Although all our attention has been taken up with viruses over the past couple of years, some scientists have continued working to solve a potentially bigger problem, if we’re to judge these things by a body count.
COVID-19 has killed about five million people worldwide in two years.
Antimicrobial resistance (AMR) to drugs is predicted to kill 10 million people a year by 2050.
The main cause of AMR is the over-use of antibiotics.
You’ve heard all this before.
In January 2020, we reported that drug companies were abandoning research, causing the World Health Organisation to call for government regulation.
Meaning, governments had to get involved in the research and even the manufacture of a new class of drugs, because private companies weren’t interested.
We’ve seen that governments can to an extent pull their finger out when a medical crisis is happening.
But we really don’t want to wait until 10 million people are dropping dead from treatment-resistant pneumonia and staph infections.
Or even just an infected cut to the finger.
Now some good news
US researchers have invented a new class of double-acting antibiotics based on vaccine thinking.
The Wistar Institute researchers are calling these drugs “immuno-antibiotics”.
This is very much at the experimental stage but In pre-clinical trials, these drugs appear to block an essential pathway in bacteria and rapidly activate the adaptive immune response.
“We took a creative, double-pronged strategy to develop new molecules that can kill difficult-to-treat infections while enhancing the natural host immune response,” said Dr Farokh Dotiwala, assistant professor in the Vaccine & Immunotherapy Centre at the Wistar Institute.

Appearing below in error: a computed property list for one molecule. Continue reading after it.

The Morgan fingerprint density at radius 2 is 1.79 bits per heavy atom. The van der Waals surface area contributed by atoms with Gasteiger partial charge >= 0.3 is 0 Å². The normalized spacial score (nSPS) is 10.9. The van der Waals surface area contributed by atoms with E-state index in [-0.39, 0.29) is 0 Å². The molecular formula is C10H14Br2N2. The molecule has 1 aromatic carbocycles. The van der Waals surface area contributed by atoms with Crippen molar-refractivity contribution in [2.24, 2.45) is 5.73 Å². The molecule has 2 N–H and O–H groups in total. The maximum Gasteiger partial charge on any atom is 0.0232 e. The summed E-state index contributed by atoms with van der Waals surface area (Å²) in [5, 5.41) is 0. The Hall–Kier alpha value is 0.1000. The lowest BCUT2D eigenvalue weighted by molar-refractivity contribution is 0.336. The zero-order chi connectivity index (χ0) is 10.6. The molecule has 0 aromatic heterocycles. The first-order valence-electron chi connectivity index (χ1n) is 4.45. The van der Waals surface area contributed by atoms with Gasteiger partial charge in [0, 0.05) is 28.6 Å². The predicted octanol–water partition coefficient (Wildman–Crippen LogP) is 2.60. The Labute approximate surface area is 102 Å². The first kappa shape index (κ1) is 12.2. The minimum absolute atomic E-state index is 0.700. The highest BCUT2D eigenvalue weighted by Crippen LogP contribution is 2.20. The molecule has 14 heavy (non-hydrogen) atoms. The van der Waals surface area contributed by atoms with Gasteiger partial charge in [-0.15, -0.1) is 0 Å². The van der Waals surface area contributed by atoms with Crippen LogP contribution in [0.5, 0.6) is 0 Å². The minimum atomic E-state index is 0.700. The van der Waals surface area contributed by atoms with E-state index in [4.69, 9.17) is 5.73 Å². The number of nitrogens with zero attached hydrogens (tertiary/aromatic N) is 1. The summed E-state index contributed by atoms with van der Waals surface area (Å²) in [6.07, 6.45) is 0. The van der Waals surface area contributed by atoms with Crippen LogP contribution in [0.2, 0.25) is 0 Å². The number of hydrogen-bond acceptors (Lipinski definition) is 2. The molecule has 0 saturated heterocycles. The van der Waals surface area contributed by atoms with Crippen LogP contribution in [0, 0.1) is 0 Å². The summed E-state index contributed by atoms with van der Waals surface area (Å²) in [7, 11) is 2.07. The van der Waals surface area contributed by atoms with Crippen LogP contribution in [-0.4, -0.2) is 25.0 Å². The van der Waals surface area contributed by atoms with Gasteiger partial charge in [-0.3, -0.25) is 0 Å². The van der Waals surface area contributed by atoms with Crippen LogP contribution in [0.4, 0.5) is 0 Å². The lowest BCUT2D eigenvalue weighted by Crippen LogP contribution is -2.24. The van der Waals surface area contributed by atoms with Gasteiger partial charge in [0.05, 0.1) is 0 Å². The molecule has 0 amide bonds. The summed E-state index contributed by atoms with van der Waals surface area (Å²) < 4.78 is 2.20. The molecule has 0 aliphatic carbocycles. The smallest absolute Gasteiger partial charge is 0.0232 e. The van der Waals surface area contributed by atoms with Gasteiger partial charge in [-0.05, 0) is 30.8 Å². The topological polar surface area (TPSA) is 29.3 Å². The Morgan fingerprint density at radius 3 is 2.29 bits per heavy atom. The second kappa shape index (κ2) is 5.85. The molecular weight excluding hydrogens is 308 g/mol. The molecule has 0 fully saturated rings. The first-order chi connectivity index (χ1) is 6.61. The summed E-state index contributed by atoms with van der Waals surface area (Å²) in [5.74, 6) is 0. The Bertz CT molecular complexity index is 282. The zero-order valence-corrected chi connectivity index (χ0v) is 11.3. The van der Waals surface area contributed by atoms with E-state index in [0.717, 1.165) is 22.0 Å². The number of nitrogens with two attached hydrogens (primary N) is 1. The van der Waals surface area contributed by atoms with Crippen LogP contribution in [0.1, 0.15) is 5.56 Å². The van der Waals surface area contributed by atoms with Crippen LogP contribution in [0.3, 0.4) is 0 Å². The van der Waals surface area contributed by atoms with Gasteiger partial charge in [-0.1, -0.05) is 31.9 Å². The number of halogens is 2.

He is the lead author of a new paper detailing the breakthrough. Unfortunately, there were some discrepancies between two sets of data and how they were represented in some figures.
This caused the authors to retract the paper while they address the issue.
This doesn’t kill off the concept. Nature continues to publish the paper and an accompanying article, noting the difficulties.
And the thinking behind the study is exciting.
What the scientists were thinking
Dr Dotiwala said that existing antibiotics target essential bacterial functions, including nucleic acid and protein synthesis, building of the cell membrane, and metabolic pathways.
But bacteria can acquire drug resistance by mutating the bacterial target the antibiotic is directed against, inactivating the drugs or pumping them out.
“We reasoned that harnessing the immune system to simultaneously attack bacteria on two different fronts makes it hard for them to develop resistance,” Dr Dotiwala said.
The researchers reasoned that vaccines “are much less likely to give rise to resistance because they work by enlisting the body’s immune response rather than just directly killing the pathogens (like traditional antibiotics do)”.
So, they researched an antibacterial strategy that could also harness an immune response.
The new compounds kill bacteria by blocking a metabolic pathway (series of chemical reactions) that is essential for them to grow and survive.
Though at the same time, these drugs potently activate a subset of T cells involved in immune responses to a wide variety of viral and bacterial infections, adding a second line of attack.
When tested on patient-derived, drug-resistant bacteria and in preclinical models of infection, immuno-antibiotics outperformed the current best-in-class antibiotics.
They believe their strategy “may represent a potential landmark in the world’s fight against AMR”.
Maybe it is. We’ll let you know when they’ve updated their paper.